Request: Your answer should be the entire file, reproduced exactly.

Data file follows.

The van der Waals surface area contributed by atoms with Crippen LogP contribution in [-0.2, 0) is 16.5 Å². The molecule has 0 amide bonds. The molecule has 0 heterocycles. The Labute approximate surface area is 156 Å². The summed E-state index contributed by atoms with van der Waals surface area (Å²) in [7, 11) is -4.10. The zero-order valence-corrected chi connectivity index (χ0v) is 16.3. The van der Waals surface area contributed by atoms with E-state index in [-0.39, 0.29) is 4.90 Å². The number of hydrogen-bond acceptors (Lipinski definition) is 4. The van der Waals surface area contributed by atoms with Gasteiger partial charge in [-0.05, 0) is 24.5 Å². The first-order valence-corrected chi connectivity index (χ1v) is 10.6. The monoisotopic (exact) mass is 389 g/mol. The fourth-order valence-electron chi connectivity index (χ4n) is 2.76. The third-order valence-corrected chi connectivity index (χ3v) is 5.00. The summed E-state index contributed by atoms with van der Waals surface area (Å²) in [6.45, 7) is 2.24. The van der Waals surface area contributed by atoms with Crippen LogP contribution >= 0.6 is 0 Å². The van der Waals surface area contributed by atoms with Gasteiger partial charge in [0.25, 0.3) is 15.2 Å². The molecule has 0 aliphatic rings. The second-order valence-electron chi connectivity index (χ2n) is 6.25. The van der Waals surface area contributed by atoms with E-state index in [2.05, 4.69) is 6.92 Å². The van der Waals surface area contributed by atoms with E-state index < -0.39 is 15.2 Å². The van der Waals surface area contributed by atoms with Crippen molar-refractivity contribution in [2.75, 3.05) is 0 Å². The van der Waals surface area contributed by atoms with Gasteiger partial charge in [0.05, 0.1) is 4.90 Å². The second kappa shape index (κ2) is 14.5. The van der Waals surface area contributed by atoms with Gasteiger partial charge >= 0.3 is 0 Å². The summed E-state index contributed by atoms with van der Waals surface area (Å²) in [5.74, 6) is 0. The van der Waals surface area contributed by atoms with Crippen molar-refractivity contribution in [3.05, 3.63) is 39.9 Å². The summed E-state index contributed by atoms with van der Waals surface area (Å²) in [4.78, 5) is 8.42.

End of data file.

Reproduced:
The van der Waals surface area contributed by atoms with Crippen LogP contribution in [-0.2, 0) is 16.5 Å². The molecule has 0 amide bonds. The molecule has 0 heterocycles. The Labute approximate surface area is 156 Å². The summed E-state index contributed by atoms with van der Waals surface area (Å²) in [7, 11) is -4.10. The zero-order valence-corrected chi connectivity index (χ0v) is 16.3. The van der Waals surface area contributed by atoms with E-state index in [-0.39, 0.29) is 4.90 Å². The number of hydrogen-bond acceptors (Lipinski definition) is 4. The van der Waals surface area contributed by atoms with Gasteiger partial charge in [-0.05, 0) is 24.5 Å². The first-order valence-corrected chi connectivity index (χ1v) is 10.6. The monoisotopic (exact) mass is 389 g/mol. The fourth-order valence-electron chi connectivity index (χ4n) is 2.76. The third-order valence-corrected chi connectivity index (χ3v) is 5.00. The summed E-state index contributed by atoms with van der Waals surface area (Å²) in [6.45, 7) is 2.24. The van der Waals surface area contributed by atoms with Crippen LogP contribution >= 0.6 is 0 Å². The van der Waals surface area contributed by atoms with Gasteiger partial charge in [0.25, 0.3) is 15.2 Å². The molecule has 0 aliphatic rings. The second-order valence-electron chi connectivity index (χ2n) is 6.25. The van der Waals surface area contributed by atoms with E-state index in [2.05, 4.69) is 6.92 Å². The van der Waals surface area contributed by atoms with E-state index < -0.39 is 15.2 Å². The van der Waals surface area contributed by atoms with Crippen molar-refractivity contribution in [2.75, 3.05) is 0 Å². The van der Waals surface area contributed by atoms with Gasteiger partial charge in [0.05, 0.1) is 4.90 Å². The second kappa shape index (κ2) is 14.5. The van der Waals surface area contributed by atoms with Gasteiger partial charge >= 0.3 is 0 Å². The summed E-state index contributed by atoms with van der Waals surface area (Å²) in [5.74, 6) is 0. The van der Waals surface area contributed by atoms with Crippen molar-refractivity contribution in [3.05, 3.63) is 39.9 Å². The summed E-state index contributed by atoms with van der Waals surface area (Å²) in [4.78, 5) is 8.42.